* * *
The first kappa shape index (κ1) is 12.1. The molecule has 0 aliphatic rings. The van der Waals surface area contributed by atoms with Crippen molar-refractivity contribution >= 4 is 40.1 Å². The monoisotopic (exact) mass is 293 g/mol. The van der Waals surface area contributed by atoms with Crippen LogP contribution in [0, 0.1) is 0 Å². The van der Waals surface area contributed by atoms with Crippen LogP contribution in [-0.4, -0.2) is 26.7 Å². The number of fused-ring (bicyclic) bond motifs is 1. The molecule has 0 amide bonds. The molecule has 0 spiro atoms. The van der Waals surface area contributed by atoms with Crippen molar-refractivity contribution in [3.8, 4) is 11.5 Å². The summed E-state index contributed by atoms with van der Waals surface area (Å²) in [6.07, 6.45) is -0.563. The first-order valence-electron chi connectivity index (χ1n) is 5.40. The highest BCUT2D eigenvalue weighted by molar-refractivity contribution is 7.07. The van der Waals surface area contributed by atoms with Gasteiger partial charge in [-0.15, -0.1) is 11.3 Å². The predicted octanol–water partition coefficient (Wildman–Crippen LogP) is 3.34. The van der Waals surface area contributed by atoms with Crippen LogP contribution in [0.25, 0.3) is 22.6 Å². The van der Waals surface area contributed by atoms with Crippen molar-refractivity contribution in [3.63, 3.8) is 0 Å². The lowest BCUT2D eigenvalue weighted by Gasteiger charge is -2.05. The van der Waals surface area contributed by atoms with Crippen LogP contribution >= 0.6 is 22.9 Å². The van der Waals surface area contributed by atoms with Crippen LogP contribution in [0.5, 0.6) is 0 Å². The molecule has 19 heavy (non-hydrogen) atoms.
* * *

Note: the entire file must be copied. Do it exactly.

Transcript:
The first kappa shape index (κ1) is 12.1. The molecule has 0 aliphatic rings. The van der Waals surface area contributed by atoms with Crippen molar-refractivity contribution >= 4 is 40.1 Å². The monoisotopic (exact) mass is 293 g/mol. The van der Waals surface area contributed by atoms with Crippen LogP contribution in [0, 0.1) is 0 Å². The van der Waals surface area contributed by atoms with Crippen LogP contribution in [-0.4, -0.2) is 26.7 Å². The number of fused-ring (bicyclic) bond motifs is 1. The molecule has 0 amide bonds. The molecule has 0 spiro atoms. The van der Waals surface area contributed by atoms with Crippen molar-refractivity contribution in [3.8, 4) is 11.5 Å². The summed E-state index contributed by atoms with van der Waals surface area (Å²) in [6.07, 6.45) is -0.563. The first-order valence-electron chi connectivity index (χ1n) is 5.40. The highest BCUT2D eigenvalue weighted by molar-refractivity contribution is 7.07. The van der Waals surface area contributed by atoms with Gasteiger partial charge in [-0.15, -0.1) is 11.3 Å². The predicted octanol–water partition coefficient (Wildman–Crippen LogP) is 3.34. The van der Waals surface area contributed by atoms with Crippen LogP contribution in [0.25, 0.3) is 22.6 Å². The van der Waals surface area contributed by atoms with Crippen molar-refractivity contribution in [3.63, 3.8) is 0 Å². The lowest BCUT2D eigenvalue weighted by Gasteiger charge is -2.05. The van der Waals surface area contributed by atoms with Crippen LogP contribution >= 0.6 is 22.9 Å². The van der Waals surface area contributed by atoms with Crippen LogP contribution in [0.5, 0.6) is 0 Å². The molecule has 19 heavy (non-hydrogen) atoms.